With the help of volunteers who classify sounds from recordings of seismic events, scientists could learn more about the conditions under which earthquakes occur.
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- Stories by Alex Ruppenthal
Stories by Alex Ruppenthal
Proposed legislation would require the federal government to examine potential health risks from exposure to petroleum coke, a solid byproduct of the oil refining process that had for years been stored in uncontained piles on the Southeast Side.
The complex and relatively advanced cultures of chimpanzees are disappearing as human beings encroach on previously undisturbed areas of African forest, according to a new study involving researchers from Lincoln Park Zoo.
A severe drought earlier this year forced a large group of flamingos to flee a nesting site in South Africa. That’s when Lincoln Park Zoo and other wildlife conservation groups from around the world stepped in.
A new Northwestern study is the first to show that female scientists receive less money when applying for federal grants than their male counterparts.
Children who are regularly exposed to coal tar-based pavement sealants are 38 times more likely to develop cancer, according to the environmental group the Sierra Club.
The Clean Energy Jobs Act aims to move Illinois to 100 percent renewable energy by 2050 while modernizing the state’s transportation sector and creating thousands of new jobs.
Chicago police have spent nearly $1.5 million on a social media monitoring software called Dunami since 2014, records show. The ACLU of Illinois has called on CPD to end its use of the "spying software."
The Litter Free Chicago River project will soon include a stretch of the river from North Avenue to Foster Avenue, where the North Branch connects with the North Shore Channel.
Poet Eric Elshtain is one of the museum’s newest additions, and he represents the institution’s latest effort at using art to change the way visitors interact with nature.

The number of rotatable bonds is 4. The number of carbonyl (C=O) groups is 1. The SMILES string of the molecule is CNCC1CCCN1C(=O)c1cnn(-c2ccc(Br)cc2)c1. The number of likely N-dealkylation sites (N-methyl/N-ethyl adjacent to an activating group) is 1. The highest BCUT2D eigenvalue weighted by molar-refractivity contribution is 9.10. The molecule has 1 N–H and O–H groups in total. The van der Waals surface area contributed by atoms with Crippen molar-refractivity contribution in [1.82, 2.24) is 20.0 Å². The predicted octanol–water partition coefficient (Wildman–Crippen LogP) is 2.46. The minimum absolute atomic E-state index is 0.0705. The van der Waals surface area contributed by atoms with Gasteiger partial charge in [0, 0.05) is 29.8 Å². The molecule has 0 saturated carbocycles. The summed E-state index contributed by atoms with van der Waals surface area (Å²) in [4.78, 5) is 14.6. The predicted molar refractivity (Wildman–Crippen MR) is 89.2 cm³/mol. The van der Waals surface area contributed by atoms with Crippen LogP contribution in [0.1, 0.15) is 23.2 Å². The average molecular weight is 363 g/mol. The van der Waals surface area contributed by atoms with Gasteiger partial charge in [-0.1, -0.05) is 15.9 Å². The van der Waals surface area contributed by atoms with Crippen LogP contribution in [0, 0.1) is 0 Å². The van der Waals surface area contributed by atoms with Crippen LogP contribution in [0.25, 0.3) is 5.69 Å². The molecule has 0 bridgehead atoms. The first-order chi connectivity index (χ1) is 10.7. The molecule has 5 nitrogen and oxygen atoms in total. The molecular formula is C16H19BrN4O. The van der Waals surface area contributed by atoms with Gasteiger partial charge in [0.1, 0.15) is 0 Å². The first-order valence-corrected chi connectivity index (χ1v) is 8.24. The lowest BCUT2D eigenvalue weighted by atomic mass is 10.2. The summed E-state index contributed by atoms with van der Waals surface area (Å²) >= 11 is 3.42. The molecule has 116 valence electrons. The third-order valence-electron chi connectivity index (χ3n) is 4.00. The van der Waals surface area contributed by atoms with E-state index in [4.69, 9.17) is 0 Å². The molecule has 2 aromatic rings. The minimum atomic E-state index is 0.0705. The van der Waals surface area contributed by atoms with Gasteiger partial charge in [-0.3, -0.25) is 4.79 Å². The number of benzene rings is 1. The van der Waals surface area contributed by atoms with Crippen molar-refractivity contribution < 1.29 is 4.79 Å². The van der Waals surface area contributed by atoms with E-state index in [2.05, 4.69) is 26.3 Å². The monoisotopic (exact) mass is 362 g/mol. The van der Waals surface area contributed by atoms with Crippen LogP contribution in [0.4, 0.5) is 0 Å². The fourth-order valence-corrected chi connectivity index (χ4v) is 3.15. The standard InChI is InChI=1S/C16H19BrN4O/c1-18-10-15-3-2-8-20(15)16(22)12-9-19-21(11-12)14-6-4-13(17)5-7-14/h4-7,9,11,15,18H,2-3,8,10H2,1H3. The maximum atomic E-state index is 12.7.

Watco Transloading says it will no longer handle materials with high concentrations of manganese, a heavy metal used in steelmaking that can cause brain damage at high exposure levels.
What can CT scans tell us about the diseases or injuries Sue the T. Rex might have had? Scientists are hoping to determine just that, but needed to remove several bones Tuesday for testing.
A rare yellow-hued Blanding’s turtle who called Chicago home has moved out to the suburbs, where she’s helping to spread the word about the plight of her endangered species throughout Illinois.
A tiny African antelope that belongs to one of the smallest species of its kind in the world received a name befitting his Feb. 14 birthday.
Mayor Rahm Emanuel announces a plan for transitioning Chicago buildings to 100 percent renewable energy by 2035. But community advocates say the plan ignores existing environmental threats in some parts of the city.
The U.S. solar energy industry lost nearly 8,000 jobs last year, but Illinois was one of just eight states that saw a significant increase in solar jobs.
Unlike the industry serving health-conscious humans, there are no books, infomercials or 12-week programs to help dolphins optimize their diets. But there is an app for that, thanks to new research by animal welfare specialists.
The Chicago area’s wastewater treatment agency says it is ahead of schedule in its efforts to combat climate change.
State Rep. Will Davis plans to file legislation this week that he says would expand the state’s share of renewable energy to 40 percent of total energy sources by 2030.
“Wildlife Photographer of the Year,” based on the prestigious photography competition of the same name, will feature 100 winning photos selected among 45,000 submissions from 95 countries. We preview the show.
Melting snow and potential rain are likely to cause flooding as we head into a weekend warm-up following a record-setting Arctic blast.
More than 90 percent of the 16,000-plus animals sheltered by Chicago Animal Care and Control last year were either adopted, transferred to a rescue group or returned to their owner, according to city data.
Unlike humans, birds do not have the luxury of high-powered heating systems to keep warm in the winter, but they do have a variety of unique adaptations to help them survive.